I seem to get into habits with food. There was a solid four month period when all I wanted to eat was crepes. Dinner crepes with spinach, pear, blue cheese, walnuts + honey. I had just discovered a love of blue cheese, and my pear commitment was unwavering, so this combination hit just the right note. I proceeded to make this dish at least once a week, sometimes two. Yes, crepes for dinner twice a week. I never got bored with them.
Then there was the tacos kick. This was at least more flexible: I could have beans and guacamole, or fish tacos with jicama. The shells could be soft or hard. The flavors could even have a distinctly asian bent. It didn't really matter as long as the essence was taco. During this phase, I discovered a fact that seemed blatantly obvious in hindsight but filled my mind with deep wonder upon discovery: hard shell tacos were hard because their were fried. Whoa. These are the kinds of discoveries that only come through sheer dedication to a food genre.
The saag paneer obsession hit when I was living in Ottawa, in a neighborhood I affectionately named "Little Ethnica." Compared to Toronto, New York or DC -- all places I'd lived before -- Ottawa was small. In Toronto, there are massive city blocks full of delicious ethnic food: Chinatown, Koreatown, Little India and Little Portugal. The same is true in New York and DC. But for some reason, Ottawa jams all this goodness into one small neighborhood. A mashup of Italian, Indian, Vietnamese and Chinese. And we lived smack-dab in the middle of all that deliciousness.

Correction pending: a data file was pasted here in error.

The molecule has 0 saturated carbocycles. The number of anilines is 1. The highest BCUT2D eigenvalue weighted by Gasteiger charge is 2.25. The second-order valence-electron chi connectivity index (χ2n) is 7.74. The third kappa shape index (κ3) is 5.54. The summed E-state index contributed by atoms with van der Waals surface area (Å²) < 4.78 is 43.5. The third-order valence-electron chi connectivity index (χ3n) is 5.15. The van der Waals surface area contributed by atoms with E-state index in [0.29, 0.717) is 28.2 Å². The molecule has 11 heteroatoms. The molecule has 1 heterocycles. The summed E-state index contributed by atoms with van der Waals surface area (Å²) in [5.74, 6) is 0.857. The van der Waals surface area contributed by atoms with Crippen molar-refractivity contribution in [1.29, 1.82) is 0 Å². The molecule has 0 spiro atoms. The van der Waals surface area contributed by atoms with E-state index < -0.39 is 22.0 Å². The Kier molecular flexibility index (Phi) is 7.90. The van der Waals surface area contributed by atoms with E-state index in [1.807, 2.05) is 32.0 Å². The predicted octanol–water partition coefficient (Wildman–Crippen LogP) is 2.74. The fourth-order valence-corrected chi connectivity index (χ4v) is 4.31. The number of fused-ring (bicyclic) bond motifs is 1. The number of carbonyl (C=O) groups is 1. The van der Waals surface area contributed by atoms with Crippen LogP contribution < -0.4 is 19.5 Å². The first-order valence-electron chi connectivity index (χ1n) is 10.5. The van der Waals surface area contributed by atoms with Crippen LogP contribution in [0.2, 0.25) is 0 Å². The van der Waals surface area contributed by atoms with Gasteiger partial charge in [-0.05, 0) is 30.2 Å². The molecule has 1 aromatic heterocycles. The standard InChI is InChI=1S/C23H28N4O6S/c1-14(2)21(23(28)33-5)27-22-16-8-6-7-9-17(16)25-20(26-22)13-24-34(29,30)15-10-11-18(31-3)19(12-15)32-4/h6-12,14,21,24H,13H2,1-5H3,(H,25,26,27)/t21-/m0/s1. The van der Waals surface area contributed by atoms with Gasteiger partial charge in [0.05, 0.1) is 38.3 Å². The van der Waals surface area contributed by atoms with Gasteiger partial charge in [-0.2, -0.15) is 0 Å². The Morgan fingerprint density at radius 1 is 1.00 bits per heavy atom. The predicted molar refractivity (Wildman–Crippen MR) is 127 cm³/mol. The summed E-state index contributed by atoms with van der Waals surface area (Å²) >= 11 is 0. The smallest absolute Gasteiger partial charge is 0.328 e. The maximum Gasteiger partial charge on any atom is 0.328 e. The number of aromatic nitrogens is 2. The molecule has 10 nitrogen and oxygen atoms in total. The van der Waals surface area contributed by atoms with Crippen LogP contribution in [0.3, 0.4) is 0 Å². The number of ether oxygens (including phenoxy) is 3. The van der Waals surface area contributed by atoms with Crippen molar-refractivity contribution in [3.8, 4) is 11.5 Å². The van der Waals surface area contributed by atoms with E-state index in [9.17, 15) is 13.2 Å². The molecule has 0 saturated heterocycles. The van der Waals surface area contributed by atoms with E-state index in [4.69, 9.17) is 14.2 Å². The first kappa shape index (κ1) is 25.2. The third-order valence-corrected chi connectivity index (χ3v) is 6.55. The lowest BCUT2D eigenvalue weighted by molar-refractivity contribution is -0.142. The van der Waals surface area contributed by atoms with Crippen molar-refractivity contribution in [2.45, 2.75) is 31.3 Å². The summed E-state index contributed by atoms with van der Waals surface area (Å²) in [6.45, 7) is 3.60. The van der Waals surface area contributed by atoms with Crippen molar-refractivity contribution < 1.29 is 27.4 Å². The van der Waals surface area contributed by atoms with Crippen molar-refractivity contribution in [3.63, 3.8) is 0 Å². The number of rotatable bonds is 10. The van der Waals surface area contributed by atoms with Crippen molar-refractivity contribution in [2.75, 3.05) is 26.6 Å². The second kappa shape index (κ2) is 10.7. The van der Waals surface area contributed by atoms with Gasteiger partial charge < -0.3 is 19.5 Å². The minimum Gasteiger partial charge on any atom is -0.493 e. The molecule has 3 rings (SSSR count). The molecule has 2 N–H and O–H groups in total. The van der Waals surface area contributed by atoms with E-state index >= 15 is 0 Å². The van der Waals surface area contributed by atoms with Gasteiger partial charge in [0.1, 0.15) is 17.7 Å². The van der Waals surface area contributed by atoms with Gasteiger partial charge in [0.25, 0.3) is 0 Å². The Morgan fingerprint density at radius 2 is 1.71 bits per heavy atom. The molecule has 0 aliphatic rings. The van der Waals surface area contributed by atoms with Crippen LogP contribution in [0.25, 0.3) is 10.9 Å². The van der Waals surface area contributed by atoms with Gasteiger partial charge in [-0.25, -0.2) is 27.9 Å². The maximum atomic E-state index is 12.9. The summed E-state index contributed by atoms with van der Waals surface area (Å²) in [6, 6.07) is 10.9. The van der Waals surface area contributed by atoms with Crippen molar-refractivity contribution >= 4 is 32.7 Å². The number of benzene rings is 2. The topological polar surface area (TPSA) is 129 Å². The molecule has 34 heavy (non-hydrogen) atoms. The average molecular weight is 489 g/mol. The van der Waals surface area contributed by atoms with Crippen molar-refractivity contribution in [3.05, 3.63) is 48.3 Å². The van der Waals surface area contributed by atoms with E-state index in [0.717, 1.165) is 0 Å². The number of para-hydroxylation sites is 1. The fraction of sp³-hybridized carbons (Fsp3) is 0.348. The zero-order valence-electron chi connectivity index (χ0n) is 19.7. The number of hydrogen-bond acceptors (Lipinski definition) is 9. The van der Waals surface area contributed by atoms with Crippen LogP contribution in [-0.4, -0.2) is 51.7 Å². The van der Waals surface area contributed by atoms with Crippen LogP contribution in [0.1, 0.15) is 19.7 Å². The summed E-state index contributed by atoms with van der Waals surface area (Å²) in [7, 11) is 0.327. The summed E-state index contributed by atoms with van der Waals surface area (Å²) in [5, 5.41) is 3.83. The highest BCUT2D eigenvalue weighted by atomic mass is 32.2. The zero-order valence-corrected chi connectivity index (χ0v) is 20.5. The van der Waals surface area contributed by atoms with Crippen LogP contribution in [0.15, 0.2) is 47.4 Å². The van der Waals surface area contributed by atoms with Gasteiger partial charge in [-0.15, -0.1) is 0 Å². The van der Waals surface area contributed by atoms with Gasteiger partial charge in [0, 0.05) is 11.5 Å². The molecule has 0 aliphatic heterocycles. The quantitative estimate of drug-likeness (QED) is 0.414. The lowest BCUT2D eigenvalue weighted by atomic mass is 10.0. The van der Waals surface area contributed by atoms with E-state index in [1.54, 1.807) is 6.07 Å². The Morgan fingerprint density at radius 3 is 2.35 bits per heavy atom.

At the end of our short street, there was an Indian grocer. My husband, who was working from home at the time, would often pop by for lunch and buy two samosas in a small, brown paper bag. Lunch for a dollar. Who could beat that?
But me, I loved the chapati. I don't know what they put in that flatbread but somehow it was darker, thicker, and more delicious than normal chapati. Half the time they were sold out: too much demand for that glutinous fare. So if I could get it, I was bringing it the 20 feet back to my apartment. Everytime. And we were making saag, even if it was the second time that week.
At least my saag paneer kick was healthy. This dish basically involves taking as much spinach and/or mustard greens as you can find and then pureeing them into a 1/100th of their original size. I am sure you get 10 vegetable servings in one dish. Well, at least two. And the fried cheese? Much like those hard shell tacos, paneer elevates the whole dish. If not healthy, then delicious.
When I headed to the farmers market two weeks ago, I discovered some early spring kale. Less strong tasting and bitter than it's grown up, fall variety, I knew exactly what to do with it. Although the Indian store is now half a mile away, I picked up some chapati and paneer, added some spinach and headed home. Chapati could only mean one thing: it was saag time.